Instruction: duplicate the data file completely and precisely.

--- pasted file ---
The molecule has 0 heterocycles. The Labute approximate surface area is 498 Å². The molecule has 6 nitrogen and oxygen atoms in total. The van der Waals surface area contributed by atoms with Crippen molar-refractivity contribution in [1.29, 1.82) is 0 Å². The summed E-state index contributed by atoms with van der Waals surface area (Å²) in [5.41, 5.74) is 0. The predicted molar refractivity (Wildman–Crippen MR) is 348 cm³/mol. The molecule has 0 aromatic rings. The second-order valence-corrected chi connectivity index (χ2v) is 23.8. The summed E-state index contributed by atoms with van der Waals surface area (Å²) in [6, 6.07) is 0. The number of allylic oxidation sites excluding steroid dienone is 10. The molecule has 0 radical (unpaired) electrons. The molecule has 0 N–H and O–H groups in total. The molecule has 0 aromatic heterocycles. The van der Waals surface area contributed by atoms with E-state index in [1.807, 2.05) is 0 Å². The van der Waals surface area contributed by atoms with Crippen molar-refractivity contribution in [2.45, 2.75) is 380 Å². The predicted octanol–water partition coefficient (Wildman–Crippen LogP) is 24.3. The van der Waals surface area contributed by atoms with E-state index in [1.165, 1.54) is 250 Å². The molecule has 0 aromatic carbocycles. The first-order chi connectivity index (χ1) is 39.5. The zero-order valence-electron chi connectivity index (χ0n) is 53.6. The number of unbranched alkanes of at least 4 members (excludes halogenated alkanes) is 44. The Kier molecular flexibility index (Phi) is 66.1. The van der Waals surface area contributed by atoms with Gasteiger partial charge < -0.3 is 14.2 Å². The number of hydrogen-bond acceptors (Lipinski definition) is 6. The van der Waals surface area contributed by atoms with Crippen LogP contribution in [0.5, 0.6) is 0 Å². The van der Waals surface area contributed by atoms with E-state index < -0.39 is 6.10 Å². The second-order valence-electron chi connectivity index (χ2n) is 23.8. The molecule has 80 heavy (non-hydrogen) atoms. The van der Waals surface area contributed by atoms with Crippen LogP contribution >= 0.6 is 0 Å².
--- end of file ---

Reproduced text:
The molecule has 0 heterocycles. The Labute approximate surface area is 498 Å². The molecule has 6 nitrogen and oxygen atoms in total. The van der Waals surface area contributed by atoms with Crippen molar-refractivity contribution in [1.29, 1.82) is 0 Å². The summed E-state index contributed by atoms with van der Waals surface area (Å²) in [5.41, 5.74) is 0. The predicted molar refractivity (Wildman–Crippen MR) is 348 cm³/mol. The molecule has 0 aromatic rings. The second-order valence-corrected chi connectivity index (χ2v) is 23.8. The summed E-state index contributed by atoms with van der Waals surface area (Å²) in [6, 6.07) is 0. The number of allylic oxidation sites excluding steroid dienone is 10. The molecule has 0 radical (unpaired) electrons. The molecule has 0 N–H and O–H groups in total. The molecule has 0 aromatic heterocycles. The van der Waals surface area contributed by atoms with E-state index in [1.807, 2.05) is 0 Å². The van der Waals surface area contributed by atoms with Crippen molar-refractivity contribution in [2.45, 2.75) is 380 Å². The predicted octanol–water partition coefficient (Wildman–Crippen LogP) is 24.3. The van der Waals surface area contributed by atoms with E-state index in [1.165, 1.54) is 250 Å². The molecule has 0 aromatic carbocycles. The first-order chi connectivity index (χ1) is 39.5. The zero-order valence-electron chi connectivity index (χ0n) is 53.6. The number of unbranched alkanes of at least 4 members (excludes halogenated alkanes) is 44. The Kier molecular flexibility index (Phi) is 66.1. The van der Waals surface area contributed by atoms with Gasteiger partial charge < -0.3 is 14.2 Å². The number of hydrogen-bond acceptors (Lipinski definition) is 6. The van der Waals surface area contributed by atoms with Crippen LogP contribution in [0.5, 0.6) is 0 Å². The van der Waals surface area contributed by atoms with E-state index < -0.39 is 6.10 Å². The second-order valence-electron chi connectivity index (χ2n) is 23.8. The molecule has 80 heavy (non-hydrogen) atoms. The van der Waals surface area contributed by atoms with Crippen LogP contribution >= 0.6 is 0 Å².